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TUTORIALS BluetoothArduino

Controlling Remote Control Plug Sockets with Arduino

DFRobot Feb 20 2015 343

A remote control light was a really good idea when I bought the RF plug sockets. But having to fumble around finding the remote in a dark room was annoying and dangerous (once knocked over a glass of water onto a power outlet). So I decided to hack it and connect a motion sensor. Here’s how I did it.

Imitating the Remote

When a button is pressed on the remote a binary signal code is transmitted. The code is unique to that button. We can simply copy that binary code and use our own RF transmitter to broadcast it.

Ray from Rayshobby.net goes into detail about how you might record this code. He creates a small circuit to sniff RF signals using his computer’s audio-in. It’s a really interesting read and you can literally see how the remotes work, but there is an easier way.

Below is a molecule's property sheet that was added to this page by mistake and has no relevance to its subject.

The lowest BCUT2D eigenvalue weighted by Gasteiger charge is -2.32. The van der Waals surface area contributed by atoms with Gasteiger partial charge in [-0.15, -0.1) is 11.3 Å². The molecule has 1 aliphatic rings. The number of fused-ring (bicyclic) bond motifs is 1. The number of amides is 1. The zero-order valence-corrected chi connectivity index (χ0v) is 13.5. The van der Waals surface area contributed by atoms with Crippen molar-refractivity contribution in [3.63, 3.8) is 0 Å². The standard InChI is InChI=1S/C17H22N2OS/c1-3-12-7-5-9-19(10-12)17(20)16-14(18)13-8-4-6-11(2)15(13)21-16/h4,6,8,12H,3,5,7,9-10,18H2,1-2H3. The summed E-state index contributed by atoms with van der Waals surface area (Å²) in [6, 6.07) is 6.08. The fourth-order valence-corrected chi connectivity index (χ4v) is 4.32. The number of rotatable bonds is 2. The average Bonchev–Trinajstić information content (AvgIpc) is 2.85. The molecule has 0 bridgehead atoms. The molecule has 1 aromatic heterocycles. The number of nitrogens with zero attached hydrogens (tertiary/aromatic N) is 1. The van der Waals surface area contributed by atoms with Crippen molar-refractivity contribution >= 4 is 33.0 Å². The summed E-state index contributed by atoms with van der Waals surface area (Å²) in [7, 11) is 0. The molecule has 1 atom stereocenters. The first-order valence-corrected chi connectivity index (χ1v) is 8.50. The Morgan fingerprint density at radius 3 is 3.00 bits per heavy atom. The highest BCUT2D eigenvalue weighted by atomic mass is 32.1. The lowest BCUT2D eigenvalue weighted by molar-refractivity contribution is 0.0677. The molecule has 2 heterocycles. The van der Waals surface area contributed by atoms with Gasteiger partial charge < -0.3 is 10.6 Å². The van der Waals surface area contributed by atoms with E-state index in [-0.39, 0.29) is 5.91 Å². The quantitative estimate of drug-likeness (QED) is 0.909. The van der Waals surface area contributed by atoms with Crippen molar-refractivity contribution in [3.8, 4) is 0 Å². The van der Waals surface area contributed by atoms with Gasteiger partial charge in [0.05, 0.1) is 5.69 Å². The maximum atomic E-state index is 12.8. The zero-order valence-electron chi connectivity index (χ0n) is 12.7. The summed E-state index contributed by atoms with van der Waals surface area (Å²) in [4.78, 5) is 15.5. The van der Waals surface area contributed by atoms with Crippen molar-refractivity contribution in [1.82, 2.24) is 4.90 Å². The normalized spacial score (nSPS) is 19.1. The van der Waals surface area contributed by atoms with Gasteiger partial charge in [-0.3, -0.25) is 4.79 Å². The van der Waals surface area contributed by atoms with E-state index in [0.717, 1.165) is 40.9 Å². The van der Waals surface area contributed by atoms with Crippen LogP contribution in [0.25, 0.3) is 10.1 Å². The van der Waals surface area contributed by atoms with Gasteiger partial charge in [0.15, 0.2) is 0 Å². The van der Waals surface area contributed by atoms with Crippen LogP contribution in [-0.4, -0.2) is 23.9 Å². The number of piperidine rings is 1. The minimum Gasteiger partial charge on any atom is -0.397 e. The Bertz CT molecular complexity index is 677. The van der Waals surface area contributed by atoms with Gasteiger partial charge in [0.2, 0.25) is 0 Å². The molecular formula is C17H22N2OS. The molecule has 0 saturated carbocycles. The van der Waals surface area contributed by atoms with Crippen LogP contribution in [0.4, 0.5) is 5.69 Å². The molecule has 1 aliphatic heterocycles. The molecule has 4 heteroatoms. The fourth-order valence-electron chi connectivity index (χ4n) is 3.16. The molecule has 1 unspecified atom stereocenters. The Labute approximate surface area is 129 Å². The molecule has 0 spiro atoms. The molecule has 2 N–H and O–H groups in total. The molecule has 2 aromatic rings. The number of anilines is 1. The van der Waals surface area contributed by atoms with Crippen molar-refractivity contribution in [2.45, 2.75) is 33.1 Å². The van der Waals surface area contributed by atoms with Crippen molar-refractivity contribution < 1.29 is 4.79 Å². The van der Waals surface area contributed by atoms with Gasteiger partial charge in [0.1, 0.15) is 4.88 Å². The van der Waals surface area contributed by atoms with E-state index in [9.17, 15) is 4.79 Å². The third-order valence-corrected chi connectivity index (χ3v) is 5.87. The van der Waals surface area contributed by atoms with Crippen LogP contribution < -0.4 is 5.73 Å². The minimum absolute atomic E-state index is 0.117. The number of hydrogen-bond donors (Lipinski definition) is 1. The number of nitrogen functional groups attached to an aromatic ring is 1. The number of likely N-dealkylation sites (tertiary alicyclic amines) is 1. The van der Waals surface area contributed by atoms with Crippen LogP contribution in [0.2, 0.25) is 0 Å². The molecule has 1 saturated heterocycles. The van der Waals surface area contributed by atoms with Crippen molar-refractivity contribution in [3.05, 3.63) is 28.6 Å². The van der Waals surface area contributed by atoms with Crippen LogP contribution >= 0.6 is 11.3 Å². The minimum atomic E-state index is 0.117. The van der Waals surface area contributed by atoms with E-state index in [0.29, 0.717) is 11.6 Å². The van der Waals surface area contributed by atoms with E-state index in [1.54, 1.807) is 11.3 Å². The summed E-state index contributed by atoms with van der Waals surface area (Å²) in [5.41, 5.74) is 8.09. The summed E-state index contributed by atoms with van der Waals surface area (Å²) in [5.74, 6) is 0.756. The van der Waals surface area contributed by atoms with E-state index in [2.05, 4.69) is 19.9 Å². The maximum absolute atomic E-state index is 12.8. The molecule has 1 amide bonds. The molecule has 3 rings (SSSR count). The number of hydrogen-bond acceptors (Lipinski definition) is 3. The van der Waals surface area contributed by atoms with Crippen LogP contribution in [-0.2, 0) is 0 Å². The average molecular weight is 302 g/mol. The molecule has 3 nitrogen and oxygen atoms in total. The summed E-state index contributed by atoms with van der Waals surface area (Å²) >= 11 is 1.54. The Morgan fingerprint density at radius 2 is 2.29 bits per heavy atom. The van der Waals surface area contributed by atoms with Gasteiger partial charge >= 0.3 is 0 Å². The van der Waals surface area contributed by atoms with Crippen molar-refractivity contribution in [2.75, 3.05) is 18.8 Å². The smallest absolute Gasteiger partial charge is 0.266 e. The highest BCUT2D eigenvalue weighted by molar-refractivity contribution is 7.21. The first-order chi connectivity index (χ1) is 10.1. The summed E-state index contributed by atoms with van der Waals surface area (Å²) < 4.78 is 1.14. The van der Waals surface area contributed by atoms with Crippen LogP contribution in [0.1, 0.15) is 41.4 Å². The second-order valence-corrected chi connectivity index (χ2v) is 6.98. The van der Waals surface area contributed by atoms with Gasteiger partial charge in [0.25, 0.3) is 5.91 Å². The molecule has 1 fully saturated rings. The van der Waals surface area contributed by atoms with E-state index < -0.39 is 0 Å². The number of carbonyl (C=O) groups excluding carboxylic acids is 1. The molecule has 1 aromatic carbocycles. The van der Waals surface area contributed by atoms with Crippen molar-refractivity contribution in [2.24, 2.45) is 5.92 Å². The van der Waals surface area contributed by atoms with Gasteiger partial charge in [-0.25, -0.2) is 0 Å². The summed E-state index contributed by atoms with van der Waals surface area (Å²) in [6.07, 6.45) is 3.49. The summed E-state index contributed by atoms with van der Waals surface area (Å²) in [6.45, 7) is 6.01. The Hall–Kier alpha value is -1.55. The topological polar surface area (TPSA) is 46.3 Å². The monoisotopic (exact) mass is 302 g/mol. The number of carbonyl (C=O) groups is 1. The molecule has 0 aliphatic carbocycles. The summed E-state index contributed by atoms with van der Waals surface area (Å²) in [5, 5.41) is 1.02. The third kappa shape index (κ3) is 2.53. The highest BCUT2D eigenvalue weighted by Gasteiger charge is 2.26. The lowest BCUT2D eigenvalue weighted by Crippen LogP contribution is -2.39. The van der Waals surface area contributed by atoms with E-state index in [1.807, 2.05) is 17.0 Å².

RCSwitch is an Arduino library which helps you send and receive RF signals. The library contains every example you might need, including ReceiveDemo_Advanced which displays the signal from any 315/433MHz AM transmitter.

The binary code for one of my ‘on’ switches was 010001010100010101010101, and it was simply a case of using the library to send out that code using an RF transmitter.


I used a PIR sensor to detect motion. They’re easy to hook up and code with. Arduino.cc has a very nice example sketch you could use, but I found a simple if(digitalRead(pirPin) == HIGH){ to work just as well.

Turning on during the day became a problem. I would leave my room in the morning and the light would turn on, so I needed to add a condition to only turn it on during the night. I used an LDR to do this. LDRs, or ‘Photo Resisters’s output a range of numbers depending on the light level. With some tweaking you can activate the light at just the right level of brightness.

Find the fully working code below.

source: Techmog